“Teachers who don’t teach evolution aren’t actually teaching biology—they’re just playing a long game of Trivial Pursuit at the expense of their students,” says NCSE Teacher Ambassador Blake Touchet.
John Cook knows a thing or two about climate change misconceptions and he’s on a mission to help teachers and students leverage those misconceptions into fruitful, engaging, evidence-based learning opportunities.
NCSE’s Executive Director Ann Reid looks back at the organization's accomplishments in 2018, and looks ahead to what’s coming in 2019.
NCSE Teacher Ambassador John Mead sees evolution as the mortar that holds “the bricks of our biological world together” and wants to help fellow teachers improve the depth and breadth of their evolution teaching.
NCSE Director of Teacher Suppport Brad Hoge explains the rationale behind our misconceptions-based approach to climate and evolution education.
November 12 marks the 50th anniversary of Epperson v. Arkansas, the Supreme Court decision that overturned a state ban on evolution education and set a precedent for the unconstitutionality of similar laws.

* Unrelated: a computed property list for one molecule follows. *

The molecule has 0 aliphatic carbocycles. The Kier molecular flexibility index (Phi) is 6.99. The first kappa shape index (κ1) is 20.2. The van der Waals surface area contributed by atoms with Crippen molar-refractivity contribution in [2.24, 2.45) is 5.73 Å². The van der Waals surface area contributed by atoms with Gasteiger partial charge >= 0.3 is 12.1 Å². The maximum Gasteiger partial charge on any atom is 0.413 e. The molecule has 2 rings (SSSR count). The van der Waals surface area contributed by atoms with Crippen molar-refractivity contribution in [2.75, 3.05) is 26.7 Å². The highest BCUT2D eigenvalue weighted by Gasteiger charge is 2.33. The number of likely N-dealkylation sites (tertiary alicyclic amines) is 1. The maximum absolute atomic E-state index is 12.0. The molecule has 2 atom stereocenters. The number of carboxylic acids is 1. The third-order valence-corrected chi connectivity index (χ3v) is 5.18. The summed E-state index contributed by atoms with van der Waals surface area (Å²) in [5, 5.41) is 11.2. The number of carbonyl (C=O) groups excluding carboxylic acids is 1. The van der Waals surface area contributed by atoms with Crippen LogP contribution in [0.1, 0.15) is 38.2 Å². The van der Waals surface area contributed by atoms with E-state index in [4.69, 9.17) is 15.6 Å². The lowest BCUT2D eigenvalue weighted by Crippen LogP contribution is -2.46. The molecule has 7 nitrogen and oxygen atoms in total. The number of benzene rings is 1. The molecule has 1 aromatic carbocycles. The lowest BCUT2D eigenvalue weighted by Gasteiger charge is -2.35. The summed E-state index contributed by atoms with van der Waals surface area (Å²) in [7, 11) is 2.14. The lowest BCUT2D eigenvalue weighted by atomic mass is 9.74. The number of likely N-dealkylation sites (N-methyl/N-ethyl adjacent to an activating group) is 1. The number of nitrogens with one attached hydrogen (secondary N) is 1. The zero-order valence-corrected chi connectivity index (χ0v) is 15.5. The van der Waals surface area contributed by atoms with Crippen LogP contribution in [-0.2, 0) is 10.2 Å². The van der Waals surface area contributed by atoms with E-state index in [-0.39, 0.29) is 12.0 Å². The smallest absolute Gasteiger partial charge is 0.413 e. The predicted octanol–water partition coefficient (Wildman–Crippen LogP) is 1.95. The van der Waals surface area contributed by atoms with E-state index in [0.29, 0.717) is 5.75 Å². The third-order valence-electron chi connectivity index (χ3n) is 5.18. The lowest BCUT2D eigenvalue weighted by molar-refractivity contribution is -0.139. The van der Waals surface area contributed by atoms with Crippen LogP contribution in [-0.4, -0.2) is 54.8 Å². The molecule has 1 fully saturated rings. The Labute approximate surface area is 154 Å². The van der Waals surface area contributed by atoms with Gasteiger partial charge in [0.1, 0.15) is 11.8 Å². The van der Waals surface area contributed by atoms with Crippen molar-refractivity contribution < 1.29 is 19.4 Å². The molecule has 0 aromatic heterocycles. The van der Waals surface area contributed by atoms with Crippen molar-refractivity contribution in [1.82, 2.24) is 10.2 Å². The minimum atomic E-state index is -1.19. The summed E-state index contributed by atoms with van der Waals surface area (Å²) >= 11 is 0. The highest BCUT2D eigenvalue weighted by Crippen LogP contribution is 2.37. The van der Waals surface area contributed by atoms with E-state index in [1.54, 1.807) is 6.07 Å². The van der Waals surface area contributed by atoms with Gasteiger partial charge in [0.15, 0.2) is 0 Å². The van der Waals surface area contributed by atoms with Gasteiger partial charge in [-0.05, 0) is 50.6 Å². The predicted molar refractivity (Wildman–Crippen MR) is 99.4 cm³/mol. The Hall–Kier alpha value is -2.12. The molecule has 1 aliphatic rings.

Watch as Ann Reid delivers a talk at Clemson University: "Capturing a Killer, Capturing the Imagination: The Power of Bringing Real Evidence into the Science Classroom."
NCSE's Deputy Director takes exception to the idea that proposed changes to a draft of state science standards in Arizona which dilute the teaching of evolution are "unremarkable and unobjectionable."
Renowned climate scientist Michael E. Mann and author and illustrator Megan Herbert provide insight into their new children's book about climate change, The Tantrum That Saved the World.
The Tantrum that Saved the World, a children's book about climate change written by Michael E. Mann and Megan Herbert, is reviewed by a fifth grade teacher and her students.
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